The speech by the unrelated Joseph Lefebvre helped sway many bishops to support the decree. His argument as summarized by O’Malley is that “first, the decree would not foster subjectivism and religious indifference; second, it would not mean that the council abdicated the position that the Catholic Church was the only church of Jesus Christ; third, it would not have a bad effect because of the dissemination of error; fourth, it would not diminish missionary spirit; fifth, it does not exalt human beings at God’s expense; and sixth, it does not contradict the tradition of the church.”
Finally, a vote was taken on the revised Dignitas Humanae, the Pope wanted a strong majority to vote for Religious Liberty, Pope Paul IV felt he would be embarrassed if it barely passed when he would soon be speaking before the United Nations. The vote on the schema passed by a healthy majority of ninety percent. Controversially, the final vote was delayed until the fifth session, where the revised and final decree, Dignitatis Humanae passed by an overwhelming majority.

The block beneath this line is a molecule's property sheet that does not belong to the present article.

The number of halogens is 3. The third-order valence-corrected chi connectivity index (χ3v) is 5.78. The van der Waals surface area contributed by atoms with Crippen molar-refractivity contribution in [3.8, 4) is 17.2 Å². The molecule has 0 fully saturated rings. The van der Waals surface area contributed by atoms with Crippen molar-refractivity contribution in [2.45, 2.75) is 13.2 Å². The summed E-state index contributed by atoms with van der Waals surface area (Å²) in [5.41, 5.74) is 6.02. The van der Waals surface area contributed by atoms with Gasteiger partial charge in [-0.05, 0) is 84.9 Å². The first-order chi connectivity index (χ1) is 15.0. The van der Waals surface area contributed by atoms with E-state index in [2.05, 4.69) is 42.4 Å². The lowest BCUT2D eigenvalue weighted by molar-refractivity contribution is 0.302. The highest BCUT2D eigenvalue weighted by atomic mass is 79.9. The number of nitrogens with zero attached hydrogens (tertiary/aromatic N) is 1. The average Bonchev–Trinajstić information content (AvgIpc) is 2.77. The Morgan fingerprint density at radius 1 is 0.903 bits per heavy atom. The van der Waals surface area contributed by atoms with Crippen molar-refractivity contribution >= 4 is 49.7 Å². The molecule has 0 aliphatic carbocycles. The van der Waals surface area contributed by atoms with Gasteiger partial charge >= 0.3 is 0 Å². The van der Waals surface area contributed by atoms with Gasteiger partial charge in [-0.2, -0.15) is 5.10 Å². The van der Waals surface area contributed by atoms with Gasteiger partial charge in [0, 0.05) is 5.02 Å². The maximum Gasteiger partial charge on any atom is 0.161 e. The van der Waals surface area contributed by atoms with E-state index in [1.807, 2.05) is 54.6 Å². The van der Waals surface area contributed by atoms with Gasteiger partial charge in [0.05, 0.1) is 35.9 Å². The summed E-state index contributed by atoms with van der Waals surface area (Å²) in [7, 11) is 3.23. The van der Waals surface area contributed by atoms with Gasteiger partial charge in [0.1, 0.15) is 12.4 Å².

AFTER VATICAN II
Many years later Cardinal Ratzinger would comment on the status of missions in Africa, that though Vatican II introduced necessary changes in its affirmation of religious liberty, that the effect of this decree and the broader decree on ecumenism did lead to a lessening of missionary zeal. Cardinal Ratzinger observes that “hand in hand with the weakening of the necessity of baptism, went the overemphasis on the values of the non-Christian religions, which many theologians saw not as extraordinary paths of salvation but precisely ordinary ones. Naturally, hypotheses of this kind caused the missional zeal of many to slacken. Many began to wonder, ‘Why should we disturb non-Christians, urging them to accept baptism and faith in Christ, if their religion is their way to salvation in their culture, in their part of the world?” The risk is we lose the link between the truth of the Gospel and salvation.